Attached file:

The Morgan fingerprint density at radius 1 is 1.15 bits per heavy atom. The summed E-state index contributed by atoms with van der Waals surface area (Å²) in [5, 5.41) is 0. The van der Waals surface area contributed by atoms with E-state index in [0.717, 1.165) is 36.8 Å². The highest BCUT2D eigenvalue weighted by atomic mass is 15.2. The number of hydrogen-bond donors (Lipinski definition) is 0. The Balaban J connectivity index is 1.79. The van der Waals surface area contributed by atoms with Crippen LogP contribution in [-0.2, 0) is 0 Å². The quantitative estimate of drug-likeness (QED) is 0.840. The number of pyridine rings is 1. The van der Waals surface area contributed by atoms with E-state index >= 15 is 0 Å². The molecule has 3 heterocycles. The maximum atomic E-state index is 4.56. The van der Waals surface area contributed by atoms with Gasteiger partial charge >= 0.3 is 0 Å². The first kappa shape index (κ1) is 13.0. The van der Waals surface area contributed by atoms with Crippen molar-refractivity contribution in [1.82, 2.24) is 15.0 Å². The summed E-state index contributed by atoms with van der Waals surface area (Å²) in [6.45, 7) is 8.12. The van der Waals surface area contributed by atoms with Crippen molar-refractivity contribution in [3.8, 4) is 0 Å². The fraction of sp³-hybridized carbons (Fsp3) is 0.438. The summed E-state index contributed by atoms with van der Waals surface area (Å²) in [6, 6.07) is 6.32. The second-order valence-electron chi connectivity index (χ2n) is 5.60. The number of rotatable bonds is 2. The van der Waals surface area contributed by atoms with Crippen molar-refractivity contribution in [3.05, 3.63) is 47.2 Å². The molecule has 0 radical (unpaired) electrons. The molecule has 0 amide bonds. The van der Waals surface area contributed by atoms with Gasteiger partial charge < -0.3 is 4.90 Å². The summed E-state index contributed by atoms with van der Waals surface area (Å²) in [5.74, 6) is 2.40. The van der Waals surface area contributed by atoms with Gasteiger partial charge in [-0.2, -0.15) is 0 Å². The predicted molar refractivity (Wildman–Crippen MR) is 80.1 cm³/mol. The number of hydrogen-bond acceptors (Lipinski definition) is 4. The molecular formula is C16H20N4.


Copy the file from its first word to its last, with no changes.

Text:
The Morgan fingerprint density at radius 1 is 1.15 bits per heavy atom. The summed E-state index contributed by atoms with van der Waals surface area (Å²) in [5, 5.41) is 0. The van der Waals surface area contributed by atoms with E-state index in [0.717, 1.165) is 36.8 Å². The highest BCUT2D eigenvalue weighted by atomic mass is 15.2. The number of hydrogen-bond donors (Lipinski definition) is 0. The Balaban J connectivity index is 1.79. The van der Waals surface area contributed by atoms with Crippen LogP contribution in [-0.2, 0) is 0 Å². The quantitative estimate of drug-likeness (QED) is 0.840. The number of pyridine rings is 1. The van der Waals surface area contributed by atoms with E-state index >= 15 is 0 Å². The molecule has 3 heterocycles. The maximum atomic E-state index is 4.56. The van der Waals surface area contributed by atoms with Gasteiger partial charge >= 0.3 is 0 Å². The first kappa shape index (κ1) is 13.0. The van der Waals surface area contributed by atoms with Crippen molar-refractivity contribution in [1.82, 2.24) is 15.0 Å². The summed E-state index contributed by atoms with van der Waals surface area (Å²) in [6.45, 7) is 8.12. The van der Waals surface area contributed by atoms with Crippen molar-refractivity contribution in [3.8, 4) is 0 Å². The fraction of sp³-hybridized carbons (Fsp3) is 0.438. The summed E-state index contributed by atoms with van der Waals surface area (Å²) in [6, 6.07) is 6.32. The second-order valence-electron chi connectivity index (χ2n) is 5.60. The number of rotatable bonds is 2. The van der Waals surface area contributed by atoms with Crippen molar-refractivity contribution in [3.05, 3.63) is 47.2 Å². The molecule has 0 radical (unpaired) electrons. The molecule has 0 amide bonds. The van der Waals surface area contributed by atoms with Gasteiger partial charge < -0.3 is 4.90 Å². The summed E-state index contributed by atoms with van der Waals surface area (Å²) in [5.74, 6) is 2.40. The van der Waals surface area contributed by atoms with Gasteiger partial charge in [-0.2, -0.15) is 0 Å². The predicted molar refractivity (Wildman–Crippen MR) is 80.1 cm³/mol. The number of hydrogen-bond acceptors (Lipinski definition) is 4. The molecular formula is C16H20N4.